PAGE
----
As a crew chief I have to think about how we are going to operate with Bryce having to ride under a new set of rules. The new rules create all sorts of new challenges. I think the race has become harder rather than easier. An escalator may have been installed on Mt Everest but it is running in the wrong direction.
In the days of “classic” RAAM a racer could make up for mistakes by foregoing sleep. Your crew messes up and misses a turn costing you half an hour? Make up for it by foregoing a planned sleep break. Now, all you can do is try and ride faster and at mile 2,100 this is not going to be easy. The only off-bike time Bryce can take will be at the mandated stops. At the time stations he has to sign in, gets some sleep, take a shower, get clean clothes, use the loo, eat solid food and get new skin grafted on his butt. Otherwise, his feet can’t touch the ground.
Training strategies will probably have to change too. Forgo a lot of non-stop rides of 400 miles and focus on faster paced rides that last between 12 and 24 hours. Being fast was always good but now it is more important than ever.
The support crew needs to be running as a well-oiled machine. The follow vehicle needs to be ready and capable of moving forward all the time that Bryce is riding. We can’t afford to stop him because something happened like the van is running low on gas and needs to fill up. If he needs something from the van the crew will have to get it for him without stopping forward progress to hunt for the item.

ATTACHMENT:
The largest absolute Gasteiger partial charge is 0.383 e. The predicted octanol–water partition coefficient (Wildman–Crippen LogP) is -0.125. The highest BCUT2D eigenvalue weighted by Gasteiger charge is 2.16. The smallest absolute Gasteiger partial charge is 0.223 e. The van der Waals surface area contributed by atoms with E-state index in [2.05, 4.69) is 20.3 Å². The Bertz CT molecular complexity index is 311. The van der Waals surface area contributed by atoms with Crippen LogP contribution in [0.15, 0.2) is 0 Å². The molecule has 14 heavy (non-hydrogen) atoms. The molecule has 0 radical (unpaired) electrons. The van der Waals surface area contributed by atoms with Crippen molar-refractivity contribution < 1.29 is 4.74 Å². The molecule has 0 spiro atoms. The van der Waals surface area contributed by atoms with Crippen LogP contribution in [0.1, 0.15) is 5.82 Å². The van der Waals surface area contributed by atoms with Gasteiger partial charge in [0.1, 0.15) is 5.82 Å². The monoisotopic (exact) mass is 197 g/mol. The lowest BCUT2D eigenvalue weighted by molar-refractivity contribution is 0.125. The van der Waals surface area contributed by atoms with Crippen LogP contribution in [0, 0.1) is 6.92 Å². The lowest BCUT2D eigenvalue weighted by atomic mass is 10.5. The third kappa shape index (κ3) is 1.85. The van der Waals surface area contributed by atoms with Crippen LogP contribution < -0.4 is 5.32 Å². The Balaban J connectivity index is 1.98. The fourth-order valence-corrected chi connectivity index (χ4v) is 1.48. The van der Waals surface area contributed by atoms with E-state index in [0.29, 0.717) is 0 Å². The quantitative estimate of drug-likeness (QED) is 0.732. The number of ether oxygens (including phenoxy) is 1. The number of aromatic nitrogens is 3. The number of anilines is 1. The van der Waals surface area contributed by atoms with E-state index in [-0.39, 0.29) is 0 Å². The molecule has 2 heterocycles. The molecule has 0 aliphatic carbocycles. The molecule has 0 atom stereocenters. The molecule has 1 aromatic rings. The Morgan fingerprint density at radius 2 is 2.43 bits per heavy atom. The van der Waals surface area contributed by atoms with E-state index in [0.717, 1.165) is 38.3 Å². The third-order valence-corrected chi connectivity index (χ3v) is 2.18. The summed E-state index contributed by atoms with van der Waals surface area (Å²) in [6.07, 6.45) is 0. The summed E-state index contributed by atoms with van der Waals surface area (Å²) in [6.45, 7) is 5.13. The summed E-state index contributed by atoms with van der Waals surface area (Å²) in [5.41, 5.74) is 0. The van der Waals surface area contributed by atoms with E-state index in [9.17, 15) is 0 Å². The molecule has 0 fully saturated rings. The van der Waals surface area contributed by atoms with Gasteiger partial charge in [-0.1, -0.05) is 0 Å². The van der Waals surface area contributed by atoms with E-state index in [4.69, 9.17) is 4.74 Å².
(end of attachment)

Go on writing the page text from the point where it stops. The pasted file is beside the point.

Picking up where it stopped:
The purpose of the new category is ostensibly attract a new type of rider and to have a race that is more about athletic ability than being able to slowly grind out miles on an hour of sleep each day while simultaneously promoting safety by keeping the riders mentally alert. As far attracting new riders goes, this is a long-term investment and will not affect the 2006 race. As far as safety goes, I have some serious reservations.
Under the traditional RAAM, a competitor may be running on one or two hours of sleep per 24 hour period but they could take it where and when they needed. Now, there is a powerful incentive to take sleep breaks only at the mandated points. If you are struggling to stay awake you are going to feel compelled to push yourself to the next time station which may be close to 200 miles away rather than stopping for a quick nap. What happens if you come to one of the mandated stops and simply cannot fall asleep? Managing all of this adds a new challenge to the race.
I really doubt that RAAM is going to become “namby-pamby” or “all inclusive”. The RAAM qualifying standards are not being relaxed. The new format seems to be intended to attract Cat. 1 racers. It is simply not suited for middle of the field randonneur types let alone recreational riders. I think that the race’s status as an elite event has been reinforced by placing more emphasis athletic ability than the ability to function with an hour of sleep each day. The new RAAM may be a different beast but it is still a beast.
Appeared in the Derailleur Mailleur – The Newsletter of the Chicago Cycling Club.